KRA to tax income from apps downloaded in Kenya

Friday August 16 2019

Illustration picture taken during a press conference for the launch of Netflix application. The KRA has singled out taxation of the emerging digital economy as a major risk to meeting the tax target in the three-year period through June 2021. PHOTO | JASPER JACOBS | BELGA


The Kenya Revenue Authority (KRA) has set its sights on developers of income-generating digital applications (apps) as part of wider plans to rope online businesses into the tax net.

The app developers are staring at tax demands on downloads on their platforms and resultant revenue, the taxman announced Wednesday.

KRA says it will work with the Communications Authority of Kenya (CA) to obtain transactions data by resident and foreign-based app developers doing business in Kenya.

Provision of online platforms for use by third-parties is a taxable supply under the Value Added Tax (VAT) Act 2013, the KRA said Wednesday, saying this would attract the standard 16 percent levy.

The deputy commissioner for corporate policy, Maurice Oray, said owners of the apps should pay VAT on downloads, besides other taxes under Section 3 of the Income Tax Act.

“VAT applies on those apps because you are providing a service which is not zero-rated or exempted,” Mr Oray said.


“If you are a resident here, you are supposed to pay the taxes the normal way. If you are not a resident but you have an app that’s being used here, your tax representative (a requirement under Section 16 of Tax Procedures Act) must pay your VAT and income tax.”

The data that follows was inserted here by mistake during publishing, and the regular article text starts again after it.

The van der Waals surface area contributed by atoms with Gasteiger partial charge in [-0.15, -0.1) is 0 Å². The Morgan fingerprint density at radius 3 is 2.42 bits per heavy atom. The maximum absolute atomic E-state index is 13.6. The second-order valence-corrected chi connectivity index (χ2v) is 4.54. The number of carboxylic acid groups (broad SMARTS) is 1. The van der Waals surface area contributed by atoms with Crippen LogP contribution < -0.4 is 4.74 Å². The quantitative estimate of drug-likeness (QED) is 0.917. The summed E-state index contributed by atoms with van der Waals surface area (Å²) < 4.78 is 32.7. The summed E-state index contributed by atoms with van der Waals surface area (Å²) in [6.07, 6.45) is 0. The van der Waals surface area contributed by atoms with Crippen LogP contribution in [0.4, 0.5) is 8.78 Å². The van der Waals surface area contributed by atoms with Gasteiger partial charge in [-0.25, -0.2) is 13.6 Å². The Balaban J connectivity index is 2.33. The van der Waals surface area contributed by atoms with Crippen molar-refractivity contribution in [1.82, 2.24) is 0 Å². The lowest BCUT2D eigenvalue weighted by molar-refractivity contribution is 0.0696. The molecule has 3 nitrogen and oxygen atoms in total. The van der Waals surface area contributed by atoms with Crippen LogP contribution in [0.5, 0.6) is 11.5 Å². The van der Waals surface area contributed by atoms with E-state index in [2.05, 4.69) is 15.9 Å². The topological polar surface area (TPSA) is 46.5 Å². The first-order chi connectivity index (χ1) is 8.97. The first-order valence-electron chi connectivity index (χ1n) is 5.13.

Firms that generate more than Ksh5 million ($50,000) in annual sales are required to register for VAT obligations for supplies, in addition to corporate tax at 30 percent for resident companies and 37.5 percent for foreign entities.

Those generating a maximum annual turnover of less than Ksh5 million ($50,000) are not required to register for VAT, but pay a presumptive tax at the rate of 15 percent of the annual single business permit fee issued by a county government. This could, however, go back to a monthly turnover tax at the rate of three percent of the gross receipts of the business through the Finance Bill 2019 set to be debated by lawmakers in September.

For individuals, income tax ranges from 10 percent on the first Ksh147,580 ($1,400) annual income, rising to 30 percent for income above Ksh564,709 ($5,600).

“Working with the Communications Authority (of Kenya), we should be able to get the data. But we live in a self-assessment period and expect that if you are generating revenue of that much, you self-declare so that you don’t pay extra penalties,” Mr Oray said.

The taxman will, however, have to wait for the National Assembly to ratify the “Multilateral Convention on Mutual Administrative Assistance in Tax Matters”, a treaty that enables it to exchange and get specific data on tax evaders across the world.

The taxman maintains it has invested heavily in intelligent technological systems capable of spying on transactions by businesses and homes.

Online businesses do not, however, have physical addresses or legal structures in most jurisdictions they operate, making it easy to escape the taxman’s noose as well as counties, which issue business permits.

The KRA has singled out taxation of the emerging digital economy, a headache for global revenue agencies, as a major risk to meeting the Ksh6.1 trillion ($6.1 million) target in the three-year period through June 2021.

Uganda in July last year slapped Ush200 ($0.05) tax per day for use of social networking platforms such as Facebook, Twitter and WhatsApp, a move that saw internet subscriptions fall in the first three months of its implementation.

Legislators in France last month passed a law slapping a three percent tax on revenue made in the European country by large internet firms such as Google, Apple, Facebook and Amazon.